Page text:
This interactive dot distribution map of the United States 2010 census data has many great applications. The conversation can focus on the symbology of the map (for example, this could lead to a discussion of the advantages and disadvantages of a dot distribution maps) or notice how the certain physical landforms are visible for either their high or low population density. One of the advantages of this map is that it uses census data at the block level. This means that the user can visualize distinct scale-dependent patterns. Sharp divisions (e.g.-urban vs. rural) might have less of a distinct edge as you zoom in.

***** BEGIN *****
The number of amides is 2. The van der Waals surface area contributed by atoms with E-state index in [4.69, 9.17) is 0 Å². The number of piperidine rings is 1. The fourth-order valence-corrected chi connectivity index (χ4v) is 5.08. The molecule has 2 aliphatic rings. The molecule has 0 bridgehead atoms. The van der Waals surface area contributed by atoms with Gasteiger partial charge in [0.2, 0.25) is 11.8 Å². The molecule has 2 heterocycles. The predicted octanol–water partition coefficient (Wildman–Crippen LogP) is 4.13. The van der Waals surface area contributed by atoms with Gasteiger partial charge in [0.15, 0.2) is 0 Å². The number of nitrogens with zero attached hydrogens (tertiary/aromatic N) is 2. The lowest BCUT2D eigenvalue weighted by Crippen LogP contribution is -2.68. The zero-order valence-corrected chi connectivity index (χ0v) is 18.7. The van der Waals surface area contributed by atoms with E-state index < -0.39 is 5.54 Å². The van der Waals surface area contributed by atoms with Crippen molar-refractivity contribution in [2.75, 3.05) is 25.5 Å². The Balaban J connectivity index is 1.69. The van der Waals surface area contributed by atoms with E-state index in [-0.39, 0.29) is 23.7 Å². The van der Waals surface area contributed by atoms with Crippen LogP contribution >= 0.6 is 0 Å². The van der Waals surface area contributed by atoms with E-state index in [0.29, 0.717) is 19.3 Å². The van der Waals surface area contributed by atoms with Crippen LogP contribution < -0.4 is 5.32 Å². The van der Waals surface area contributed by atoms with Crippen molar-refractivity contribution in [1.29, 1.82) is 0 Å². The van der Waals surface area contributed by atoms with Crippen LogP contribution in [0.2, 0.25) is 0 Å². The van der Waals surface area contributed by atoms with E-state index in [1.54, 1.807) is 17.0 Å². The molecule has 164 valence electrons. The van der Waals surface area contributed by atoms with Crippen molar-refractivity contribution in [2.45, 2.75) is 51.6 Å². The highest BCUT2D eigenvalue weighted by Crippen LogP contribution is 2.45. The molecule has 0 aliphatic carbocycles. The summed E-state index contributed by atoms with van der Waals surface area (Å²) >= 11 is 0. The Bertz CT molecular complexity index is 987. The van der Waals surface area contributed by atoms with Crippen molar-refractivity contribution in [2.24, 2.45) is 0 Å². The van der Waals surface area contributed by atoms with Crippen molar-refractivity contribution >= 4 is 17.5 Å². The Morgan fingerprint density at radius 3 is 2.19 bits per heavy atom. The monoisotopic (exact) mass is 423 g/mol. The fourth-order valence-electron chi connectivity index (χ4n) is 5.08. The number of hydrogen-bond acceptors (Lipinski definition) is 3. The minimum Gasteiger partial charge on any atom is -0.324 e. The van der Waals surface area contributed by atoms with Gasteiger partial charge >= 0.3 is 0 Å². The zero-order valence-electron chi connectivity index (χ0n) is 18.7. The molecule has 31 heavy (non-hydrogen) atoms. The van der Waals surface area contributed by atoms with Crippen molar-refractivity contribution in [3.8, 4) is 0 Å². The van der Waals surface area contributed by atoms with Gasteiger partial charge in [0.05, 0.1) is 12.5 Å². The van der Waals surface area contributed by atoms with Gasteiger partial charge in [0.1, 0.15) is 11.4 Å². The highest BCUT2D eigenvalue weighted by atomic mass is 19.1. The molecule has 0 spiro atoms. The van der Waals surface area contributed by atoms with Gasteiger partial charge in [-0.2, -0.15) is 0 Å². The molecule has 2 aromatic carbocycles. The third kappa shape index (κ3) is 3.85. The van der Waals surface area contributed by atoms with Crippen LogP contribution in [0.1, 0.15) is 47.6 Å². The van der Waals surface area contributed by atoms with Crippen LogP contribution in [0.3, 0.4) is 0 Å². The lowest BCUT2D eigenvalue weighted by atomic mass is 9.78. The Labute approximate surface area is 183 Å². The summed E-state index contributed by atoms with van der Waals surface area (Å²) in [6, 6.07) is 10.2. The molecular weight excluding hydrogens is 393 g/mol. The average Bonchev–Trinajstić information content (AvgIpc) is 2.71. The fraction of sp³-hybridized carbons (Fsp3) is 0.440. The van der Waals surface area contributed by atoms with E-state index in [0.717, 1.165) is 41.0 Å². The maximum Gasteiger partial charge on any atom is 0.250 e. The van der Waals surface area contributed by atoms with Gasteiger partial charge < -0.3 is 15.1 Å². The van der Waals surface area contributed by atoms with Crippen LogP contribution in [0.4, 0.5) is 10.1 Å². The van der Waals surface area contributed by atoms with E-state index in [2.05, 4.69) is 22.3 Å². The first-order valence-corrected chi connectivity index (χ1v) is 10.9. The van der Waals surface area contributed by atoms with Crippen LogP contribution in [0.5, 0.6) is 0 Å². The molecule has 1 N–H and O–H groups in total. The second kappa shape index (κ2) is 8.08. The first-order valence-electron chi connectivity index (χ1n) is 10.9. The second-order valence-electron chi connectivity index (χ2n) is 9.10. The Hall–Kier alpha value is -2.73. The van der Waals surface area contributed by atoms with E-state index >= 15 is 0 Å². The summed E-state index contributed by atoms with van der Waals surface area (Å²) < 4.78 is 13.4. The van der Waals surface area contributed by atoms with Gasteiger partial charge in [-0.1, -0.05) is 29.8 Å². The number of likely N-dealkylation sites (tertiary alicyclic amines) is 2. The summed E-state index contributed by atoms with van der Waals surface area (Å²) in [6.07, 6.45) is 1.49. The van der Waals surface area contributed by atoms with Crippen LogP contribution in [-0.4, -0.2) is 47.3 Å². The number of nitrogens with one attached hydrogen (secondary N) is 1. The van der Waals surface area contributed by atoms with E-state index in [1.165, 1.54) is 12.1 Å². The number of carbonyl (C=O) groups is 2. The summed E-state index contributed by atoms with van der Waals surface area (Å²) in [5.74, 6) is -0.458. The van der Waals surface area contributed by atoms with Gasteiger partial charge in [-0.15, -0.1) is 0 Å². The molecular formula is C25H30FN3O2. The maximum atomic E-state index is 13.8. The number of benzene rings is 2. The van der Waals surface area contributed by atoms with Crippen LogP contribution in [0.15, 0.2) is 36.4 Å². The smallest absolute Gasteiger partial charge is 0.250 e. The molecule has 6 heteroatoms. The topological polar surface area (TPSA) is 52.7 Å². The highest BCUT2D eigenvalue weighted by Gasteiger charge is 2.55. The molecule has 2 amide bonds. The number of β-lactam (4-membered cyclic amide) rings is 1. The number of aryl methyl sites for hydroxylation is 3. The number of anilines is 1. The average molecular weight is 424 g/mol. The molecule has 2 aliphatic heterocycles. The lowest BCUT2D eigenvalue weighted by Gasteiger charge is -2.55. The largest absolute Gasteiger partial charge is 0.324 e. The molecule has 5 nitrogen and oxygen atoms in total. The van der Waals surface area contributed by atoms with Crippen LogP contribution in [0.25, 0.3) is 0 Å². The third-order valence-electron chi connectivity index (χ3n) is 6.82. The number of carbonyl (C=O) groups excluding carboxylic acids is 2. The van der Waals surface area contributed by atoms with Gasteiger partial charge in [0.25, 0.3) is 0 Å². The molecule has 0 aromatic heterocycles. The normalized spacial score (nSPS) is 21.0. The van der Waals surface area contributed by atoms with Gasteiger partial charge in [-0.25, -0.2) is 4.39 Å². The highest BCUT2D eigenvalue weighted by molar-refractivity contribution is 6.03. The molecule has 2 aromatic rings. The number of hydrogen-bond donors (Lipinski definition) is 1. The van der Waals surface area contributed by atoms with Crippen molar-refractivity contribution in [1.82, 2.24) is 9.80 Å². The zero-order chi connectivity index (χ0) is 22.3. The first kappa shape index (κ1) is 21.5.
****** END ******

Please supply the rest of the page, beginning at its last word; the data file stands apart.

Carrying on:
UPDATE: This map now includes Canadian census data as well as the United States.
See on bmander.com